Licensing From Another Country
If you are already licensed to trade in real estate internationally and want to apply for a licence to trade in real estate in Nova Scotia, follow the steps outlined below.
Step 1: Plan Ahead
To be licenced in Nova Scotia, you must be legally able to work in Canada and have a broker agree to hire you.
Step 2: Challenge Exam
Any person transferring from an international jurisdiction with an occupational standard* must apply, write and pass the Challenge Exam with a grade of 70% or higher. For information about the exam, view our Examination Challenge booklet.
*To be eligible for licensing in Nova Scotia, you must be transferring from a regulated jurisdiction with an occupational standard. This means the jurisdiction has pre-licensing education, an entrance exam, legislation that sets out standards of practice for the profession, mandatory continuing education, and governed by a regulatory body.
Students who require exam accommodations related to disability are responsible for:
- self-identifying their disability to the Commission;
- requesting specific academic accommodations; and
- providing comprehensive disability information, including medical evidence, in writing supporting each academic accommodation request.
The request must be made prior to registering for the exam, be in writing, and addressed to the Registrar. View the policy on Accommodation of Applicants with Physical and Mental Disabilities.
Step 3: Obtain Your Licence and Discipline History
Contact your current real estate regulatory body to have them forward your original licensing and discipline history to the Commission. View the Acceptable Licensing Histories Policy.
All licence and discipline history must arrive at the Commission’s office in its original sealed envelope from the originating regulatory body. All applications and its contents are treated strictly confidential.
Step 4: Obtain a Criminal Record Check
An original and current (within 6 months) criminal record check from one of the Commission’s approved providers must accompany your licence application. View the Criminal Records Policy and the Criminal Record Check Providers Policy.
Step 5: Review and Complete the Licensing Forms
All forms submitted must be completed in full with the requested supporting documentation and payment. You must review and complete:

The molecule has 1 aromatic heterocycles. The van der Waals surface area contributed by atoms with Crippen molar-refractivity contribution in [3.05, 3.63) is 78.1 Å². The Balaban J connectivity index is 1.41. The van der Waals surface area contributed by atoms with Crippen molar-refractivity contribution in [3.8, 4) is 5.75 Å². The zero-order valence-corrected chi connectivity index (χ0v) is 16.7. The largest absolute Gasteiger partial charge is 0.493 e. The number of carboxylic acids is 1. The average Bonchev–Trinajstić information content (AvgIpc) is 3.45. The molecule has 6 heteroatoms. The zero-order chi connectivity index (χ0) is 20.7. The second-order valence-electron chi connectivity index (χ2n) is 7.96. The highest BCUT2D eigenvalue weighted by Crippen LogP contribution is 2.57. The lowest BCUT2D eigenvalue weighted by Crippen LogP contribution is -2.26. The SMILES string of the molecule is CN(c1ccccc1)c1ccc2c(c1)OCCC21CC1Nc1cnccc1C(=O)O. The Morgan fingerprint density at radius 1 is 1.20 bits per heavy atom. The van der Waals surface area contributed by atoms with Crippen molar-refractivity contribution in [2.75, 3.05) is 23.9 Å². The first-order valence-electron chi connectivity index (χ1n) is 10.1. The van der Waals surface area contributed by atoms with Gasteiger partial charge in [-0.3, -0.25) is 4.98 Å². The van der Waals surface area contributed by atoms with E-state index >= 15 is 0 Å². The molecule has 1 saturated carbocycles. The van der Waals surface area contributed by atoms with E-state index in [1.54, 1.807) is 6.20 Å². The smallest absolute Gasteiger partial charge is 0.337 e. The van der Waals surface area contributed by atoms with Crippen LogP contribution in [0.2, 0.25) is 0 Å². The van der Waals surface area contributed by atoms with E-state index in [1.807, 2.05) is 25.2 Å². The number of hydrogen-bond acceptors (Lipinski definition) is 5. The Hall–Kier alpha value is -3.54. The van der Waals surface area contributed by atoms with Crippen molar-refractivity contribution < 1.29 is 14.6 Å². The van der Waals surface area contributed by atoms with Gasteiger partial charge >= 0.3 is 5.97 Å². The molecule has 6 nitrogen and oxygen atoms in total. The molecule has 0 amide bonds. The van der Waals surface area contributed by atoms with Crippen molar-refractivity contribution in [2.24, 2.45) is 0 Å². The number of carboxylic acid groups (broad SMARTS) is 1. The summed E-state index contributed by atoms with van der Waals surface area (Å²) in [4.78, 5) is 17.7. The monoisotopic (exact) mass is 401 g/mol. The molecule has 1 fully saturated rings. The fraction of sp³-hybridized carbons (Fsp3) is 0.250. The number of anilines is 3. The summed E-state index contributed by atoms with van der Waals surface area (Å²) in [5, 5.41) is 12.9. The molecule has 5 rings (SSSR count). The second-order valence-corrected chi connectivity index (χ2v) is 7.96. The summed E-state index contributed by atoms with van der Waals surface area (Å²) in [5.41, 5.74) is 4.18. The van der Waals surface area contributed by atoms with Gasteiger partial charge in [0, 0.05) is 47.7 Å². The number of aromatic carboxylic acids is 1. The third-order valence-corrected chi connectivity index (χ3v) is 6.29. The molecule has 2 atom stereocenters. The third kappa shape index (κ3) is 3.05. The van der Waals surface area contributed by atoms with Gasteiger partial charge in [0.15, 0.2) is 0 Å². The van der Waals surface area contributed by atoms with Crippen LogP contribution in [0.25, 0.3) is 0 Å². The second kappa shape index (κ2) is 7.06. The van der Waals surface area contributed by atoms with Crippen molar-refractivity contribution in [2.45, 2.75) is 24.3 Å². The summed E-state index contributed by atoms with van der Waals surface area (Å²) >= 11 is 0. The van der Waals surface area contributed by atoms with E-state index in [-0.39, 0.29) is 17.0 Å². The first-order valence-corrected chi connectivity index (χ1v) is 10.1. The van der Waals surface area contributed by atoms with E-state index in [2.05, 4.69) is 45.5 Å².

- Schedule A form
- Salesperson and Associate Broker Licensing Application or Broker and Managing Associate Broker Licensing Application
In circumstances where an applicant is not able to provide certain required documents for reasons beyond the applicant’s control, see the Accepting Alternative Information to Required Documentation Policy.
Applications can be submitted in person, by mail, fax or email:
Nova Scotia Real Estate Commission
601-1595 Bedford Hwy.
Bedford NS B4A 3Y4
If you have been denied a licence by the Registrar for unsuitability, you can apply to the Licensing Committee for a review of the Registrar’s decision. There is a $100 fee for this review, which will be refunded to the applicant if the review concludes in the applicant’s favor. View the Communicating Licensure Decisions Policy and Reviews of Licensure Decisions Policy.
Step 6: Purchase Errors and Omissions Insurance
After you submit your licence application to the Commission you will be issued a restricted licence to obtain Errors and Omissions (E&O) insurance. E&O is mandatory for all licensees in Nova Scotia and is purchased through the Nova Scotia Association of REALTORS® (NSAR). Contact the NSAR for further information on rates and how to obtain E&O insurance. Once proof of E&O is provided to the Commission by the NSAR, the restriction will be lifted and you may trade in real estate.
Step 7: Complete Required Courses
Once your licence is issued with the Commission, new interprovincial licensees must complete the following home-study courses within six weeks of becoming licensed:
- Mandatory Forms Update
- Moving to Designated Agency or Moving to Common Law Agency*
*Licensees with designated brokerages take the designated agency course and licensees with common law brokerages take the common law course.